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Food and Drink

Food & Drink: Doing very nicely, and no thanks to us: Robert Mabey's restaurants are popular and fun, but Emily Green still has doubts

To judge by the affection Robert Mabey inspires in East Anglia's leading restaurateurs, he is a genuinely nice man. This is no mean praise for a chef, whose profession typically involves long hours, short tempers and tangled grudges.

He has been less fortunate with critics. When he launched his first restaurant almost five years ago, two leading food writers wondered in print if the meals he served them had been rehydrated, reheated or both. Yet Mr Mabey's business has flourished into a small chain. A month ago, he opened his third Suffolk restaurant, St Peter's in Ipswich.

One thing is certain: the loyalty Mr Mabey commands from his colleagues is well earned. After his apprenticeship in a series of taxing London kitchens, including Le Gavroche, he was called in the mid-Eighties to a troubled Michelin-starred restaurant in rural Norfolk. The chef, David Adlard, with whom he had worked at the Connaught, was ill and in urgent need of a locum. And it was while he was at Adlard's (then located in Wymondham) that Mr Mabey was noticed by the proprietors of Hintlesham Hall hotel in Suffolk.

Hintlesham did well with Mr Mabey at the stove, and Suffolk proved hospitable turf for him. In the autumn of 1988, he left the hotel to open Mabey's Brasserie in nearby Sudbury. The Regatta in Aldeburgh followed; then, last month, St Peter's.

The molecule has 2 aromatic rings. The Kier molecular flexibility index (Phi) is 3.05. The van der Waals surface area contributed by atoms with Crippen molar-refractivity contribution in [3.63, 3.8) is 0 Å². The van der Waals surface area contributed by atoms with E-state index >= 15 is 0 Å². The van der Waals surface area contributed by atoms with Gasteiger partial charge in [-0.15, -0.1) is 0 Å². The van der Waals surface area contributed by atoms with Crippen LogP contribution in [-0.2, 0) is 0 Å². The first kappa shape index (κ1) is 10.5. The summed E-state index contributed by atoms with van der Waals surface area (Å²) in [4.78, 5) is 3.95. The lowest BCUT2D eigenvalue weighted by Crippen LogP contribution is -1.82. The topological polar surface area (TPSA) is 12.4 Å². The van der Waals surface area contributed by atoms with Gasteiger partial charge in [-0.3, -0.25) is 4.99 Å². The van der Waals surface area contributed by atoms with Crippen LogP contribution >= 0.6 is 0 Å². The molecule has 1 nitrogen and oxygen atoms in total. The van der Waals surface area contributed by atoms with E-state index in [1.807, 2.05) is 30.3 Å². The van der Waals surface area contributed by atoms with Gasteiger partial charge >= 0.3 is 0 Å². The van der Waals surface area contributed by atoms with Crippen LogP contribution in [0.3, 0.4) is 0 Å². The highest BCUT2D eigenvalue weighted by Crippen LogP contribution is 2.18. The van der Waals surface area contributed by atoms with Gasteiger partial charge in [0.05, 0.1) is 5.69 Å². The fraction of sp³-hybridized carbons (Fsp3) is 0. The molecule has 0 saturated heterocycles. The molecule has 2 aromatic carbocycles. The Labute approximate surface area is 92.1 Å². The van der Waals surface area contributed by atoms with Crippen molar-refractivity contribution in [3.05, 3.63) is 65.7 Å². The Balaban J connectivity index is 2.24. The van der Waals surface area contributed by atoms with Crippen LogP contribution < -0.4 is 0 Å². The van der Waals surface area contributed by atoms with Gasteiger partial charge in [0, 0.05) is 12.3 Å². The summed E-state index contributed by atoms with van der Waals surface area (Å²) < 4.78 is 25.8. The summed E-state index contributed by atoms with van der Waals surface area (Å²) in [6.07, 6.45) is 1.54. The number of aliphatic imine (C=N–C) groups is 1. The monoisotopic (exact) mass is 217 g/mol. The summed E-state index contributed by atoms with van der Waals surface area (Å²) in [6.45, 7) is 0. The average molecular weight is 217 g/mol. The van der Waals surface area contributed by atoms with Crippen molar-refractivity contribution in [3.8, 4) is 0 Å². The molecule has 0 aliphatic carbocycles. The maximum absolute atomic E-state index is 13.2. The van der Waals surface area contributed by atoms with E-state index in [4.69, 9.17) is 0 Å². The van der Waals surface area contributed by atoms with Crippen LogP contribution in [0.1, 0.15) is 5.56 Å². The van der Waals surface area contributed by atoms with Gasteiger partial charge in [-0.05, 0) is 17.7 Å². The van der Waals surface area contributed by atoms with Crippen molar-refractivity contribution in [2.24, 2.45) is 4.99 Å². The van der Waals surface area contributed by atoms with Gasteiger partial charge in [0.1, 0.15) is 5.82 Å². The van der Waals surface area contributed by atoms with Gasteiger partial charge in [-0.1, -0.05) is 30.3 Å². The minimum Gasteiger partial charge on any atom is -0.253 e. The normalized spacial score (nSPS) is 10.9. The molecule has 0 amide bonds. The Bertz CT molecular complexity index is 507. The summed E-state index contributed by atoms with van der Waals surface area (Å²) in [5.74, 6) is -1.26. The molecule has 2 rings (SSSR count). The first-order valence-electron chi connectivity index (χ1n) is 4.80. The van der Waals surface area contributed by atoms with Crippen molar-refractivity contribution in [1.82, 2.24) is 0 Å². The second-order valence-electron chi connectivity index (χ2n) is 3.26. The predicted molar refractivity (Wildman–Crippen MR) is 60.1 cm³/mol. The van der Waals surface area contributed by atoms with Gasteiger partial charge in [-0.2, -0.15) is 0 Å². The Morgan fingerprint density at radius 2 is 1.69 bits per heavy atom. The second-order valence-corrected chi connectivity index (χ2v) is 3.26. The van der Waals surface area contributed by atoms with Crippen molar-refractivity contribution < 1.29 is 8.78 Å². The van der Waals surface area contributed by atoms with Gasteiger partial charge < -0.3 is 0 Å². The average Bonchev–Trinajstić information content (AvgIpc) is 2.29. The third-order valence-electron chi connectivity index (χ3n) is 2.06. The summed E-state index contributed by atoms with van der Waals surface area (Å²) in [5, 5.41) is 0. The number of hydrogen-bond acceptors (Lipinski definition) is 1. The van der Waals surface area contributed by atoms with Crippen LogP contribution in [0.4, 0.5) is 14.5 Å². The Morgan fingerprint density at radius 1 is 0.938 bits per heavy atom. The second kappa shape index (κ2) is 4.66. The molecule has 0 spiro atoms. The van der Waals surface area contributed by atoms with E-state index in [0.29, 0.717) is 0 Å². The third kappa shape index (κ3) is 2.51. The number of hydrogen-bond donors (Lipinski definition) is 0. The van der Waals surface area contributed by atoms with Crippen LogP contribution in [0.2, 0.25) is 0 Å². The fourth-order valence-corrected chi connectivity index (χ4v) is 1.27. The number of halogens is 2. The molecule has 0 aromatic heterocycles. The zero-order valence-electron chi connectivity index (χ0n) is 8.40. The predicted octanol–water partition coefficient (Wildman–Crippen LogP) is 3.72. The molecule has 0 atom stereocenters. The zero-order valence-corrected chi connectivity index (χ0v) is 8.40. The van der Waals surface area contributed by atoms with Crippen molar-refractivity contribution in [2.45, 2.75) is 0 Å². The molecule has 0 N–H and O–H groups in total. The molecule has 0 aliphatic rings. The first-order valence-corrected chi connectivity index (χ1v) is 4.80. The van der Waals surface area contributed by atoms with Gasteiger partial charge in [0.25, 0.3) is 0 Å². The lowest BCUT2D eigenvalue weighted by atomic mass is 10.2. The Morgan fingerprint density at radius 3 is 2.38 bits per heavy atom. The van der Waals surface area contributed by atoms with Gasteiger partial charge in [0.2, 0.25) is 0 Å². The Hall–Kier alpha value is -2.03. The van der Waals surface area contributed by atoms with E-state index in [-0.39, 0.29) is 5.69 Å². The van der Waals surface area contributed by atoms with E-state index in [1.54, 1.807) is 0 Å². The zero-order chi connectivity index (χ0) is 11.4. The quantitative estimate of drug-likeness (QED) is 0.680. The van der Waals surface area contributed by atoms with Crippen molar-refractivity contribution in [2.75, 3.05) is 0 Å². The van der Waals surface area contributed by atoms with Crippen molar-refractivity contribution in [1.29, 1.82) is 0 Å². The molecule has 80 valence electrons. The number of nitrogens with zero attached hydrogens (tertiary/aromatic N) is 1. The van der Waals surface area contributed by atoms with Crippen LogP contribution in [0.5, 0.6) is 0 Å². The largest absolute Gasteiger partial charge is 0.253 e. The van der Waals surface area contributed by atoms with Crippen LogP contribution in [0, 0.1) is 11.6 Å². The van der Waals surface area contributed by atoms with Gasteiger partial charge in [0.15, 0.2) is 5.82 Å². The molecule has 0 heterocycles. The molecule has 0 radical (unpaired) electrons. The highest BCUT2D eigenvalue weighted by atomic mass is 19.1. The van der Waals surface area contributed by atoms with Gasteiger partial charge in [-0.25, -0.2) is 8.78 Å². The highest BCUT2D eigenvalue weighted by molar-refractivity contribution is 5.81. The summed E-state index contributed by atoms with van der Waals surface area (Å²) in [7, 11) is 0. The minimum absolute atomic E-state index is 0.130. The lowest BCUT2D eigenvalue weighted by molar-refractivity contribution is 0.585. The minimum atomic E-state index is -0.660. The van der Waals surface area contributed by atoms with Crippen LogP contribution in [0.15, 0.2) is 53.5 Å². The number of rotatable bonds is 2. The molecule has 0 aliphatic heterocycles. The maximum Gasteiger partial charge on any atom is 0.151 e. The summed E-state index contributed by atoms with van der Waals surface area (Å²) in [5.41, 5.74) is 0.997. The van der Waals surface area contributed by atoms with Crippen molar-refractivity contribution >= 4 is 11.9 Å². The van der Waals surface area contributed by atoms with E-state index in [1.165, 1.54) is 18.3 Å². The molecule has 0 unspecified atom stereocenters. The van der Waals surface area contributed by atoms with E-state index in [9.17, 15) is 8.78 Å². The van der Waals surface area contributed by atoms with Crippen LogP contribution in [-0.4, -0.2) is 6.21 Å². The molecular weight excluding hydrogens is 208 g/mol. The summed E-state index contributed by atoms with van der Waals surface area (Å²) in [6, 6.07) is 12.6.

When Mr Mabey left Hintlesham Hall, it was natural for the critics to follow. To their dismay, the food he served in Sudbury did not reflect the standards of the gastronomic temples on his CV. Expecting something related to Le Gavroche, they found it was closer to a motorway service station.

The first critical groan in these pages came from a freelance, Denis Curtis (formerly food writer for the Telegraph). I edited the piece and, mindful of Mr Mabey's record, several months after, asked the late Jeremy Round (our inspired, rather more modern food writer) to look in and double-check.

These two gentlemen were not given to agreeing on much, but they did about Mabey's Brasserie. They reported 'fresh lobster soup' that tasted abrasive, like something from a packet; salty lamb burgers spiked with a violent cocktail of aromatics; soggy chips; and partially reheated puds.

Almost five years later, it may seem gratuitous yet again to review a Mabey restaurant. It would be, had the stream of praise for Mr Mabey not persisted, most impressively from Nigel Raffles, whom Mr Mabey helped to set up St Benedict's Grill, one of the better restaurants in Norwich. I had not been in the new Ipswich restaurant for long before it became obvious that the critics had almost certainly been right. The food was bog standard. Granted, the menu lists certain exotic items, such as 'Italian leaf salad with fresh parmesan and olives', which the waitress thought might involve olive oil. Understanding of Italian food is not a strong point at St Peter's: another dish included 'pasta noodles'. From the Orient, there were prawns with a dipping sauce. Mainly, however, St Peter's seems content to serve sturdy English fodder, dressed up for a wine bar.